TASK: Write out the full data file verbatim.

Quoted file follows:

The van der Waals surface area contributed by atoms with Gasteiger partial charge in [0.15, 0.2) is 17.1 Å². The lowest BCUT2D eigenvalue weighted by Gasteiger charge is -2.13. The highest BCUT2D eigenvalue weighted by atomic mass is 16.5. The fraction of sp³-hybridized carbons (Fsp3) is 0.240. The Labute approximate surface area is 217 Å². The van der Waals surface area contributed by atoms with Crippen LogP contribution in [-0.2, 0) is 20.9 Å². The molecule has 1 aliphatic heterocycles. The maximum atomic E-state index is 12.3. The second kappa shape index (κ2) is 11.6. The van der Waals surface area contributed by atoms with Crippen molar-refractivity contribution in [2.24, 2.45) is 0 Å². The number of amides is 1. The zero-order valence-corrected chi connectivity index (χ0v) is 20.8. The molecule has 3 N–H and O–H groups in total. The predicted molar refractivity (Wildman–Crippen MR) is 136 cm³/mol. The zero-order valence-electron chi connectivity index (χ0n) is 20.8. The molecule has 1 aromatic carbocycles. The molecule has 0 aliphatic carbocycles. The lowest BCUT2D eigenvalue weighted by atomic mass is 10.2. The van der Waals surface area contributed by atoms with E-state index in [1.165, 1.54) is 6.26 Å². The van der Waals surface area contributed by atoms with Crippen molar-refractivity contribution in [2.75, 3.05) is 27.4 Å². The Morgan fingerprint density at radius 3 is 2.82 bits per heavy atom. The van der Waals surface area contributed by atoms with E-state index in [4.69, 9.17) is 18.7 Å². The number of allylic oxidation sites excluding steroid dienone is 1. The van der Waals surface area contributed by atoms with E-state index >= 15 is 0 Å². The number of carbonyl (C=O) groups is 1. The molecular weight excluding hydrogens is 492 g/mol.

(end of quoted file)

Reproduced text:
The van der Waals surface area contributed by atoms with Gasteiger partial charge in [0.15, 0.2) is 17.1 Å². The lowest BCUT2D eigenvalue weighted by Gasteiger charge is -2.13. The highest BCUT2D eigenvalue weighted by atomic mass is 16.5. The fraction of sp³-hybridized carbons (Fsp3) is 0.240. The Labute approximate surface area is 217 Å². The van der Waals surface area contributed by atoms with Crippen LogP contribution in [-0.2, 0) is 20.9 Å². The molecule has 1 aliphatic heterocycles. The maximum atomic E-state index is 12.3. The second kappa shape index (κ2) is 11.6. The van der Waals surface area contributed by atoms with Crippen molar-refractivity contribution in [2.24, 2.45) is 0 Å². The number of amides is 1. The zero-order valence-corrected chi connectivity index (χ0v) is 20.8. The molecule has 3 N–H and O–H groups in total. The predicted molar refractivity (Wildman–Crippen MR) is 136 cm³/mol. The zero-order valence-electron chi connectivity index (χ0n) is 20.8. The molecule has 1 aromatic carbocycles. The molecule has 0 aliphatic carbocycles. The lowest BCUT2D eigenvalue weighted by atomic mass is 10.2. The van der Waals surface area contributed by atoms with E-state index in [1.165, 1.54) is 6.26 Å². The van der Waals surface area contributed by atoms with Crippen molar-refractivity contribution in [2.75, 3.05) is 27.4 Å². The Morgan fingerprint density at radius 3 is 2.82 bits per heavy atom. The van der Waals surface area contributed by atoms with E-state index in [4.69, 9.17) is 18.7 Å². The number of allylic oxidation sites excluding steroid dienone is 1. The van der Waals surface area contributed by atoms with E-state index >= 15 is 0 Å². The number of carbonyl (C=O) groups is 1. The molecular weight excluding hydrogens is 492 g/mol.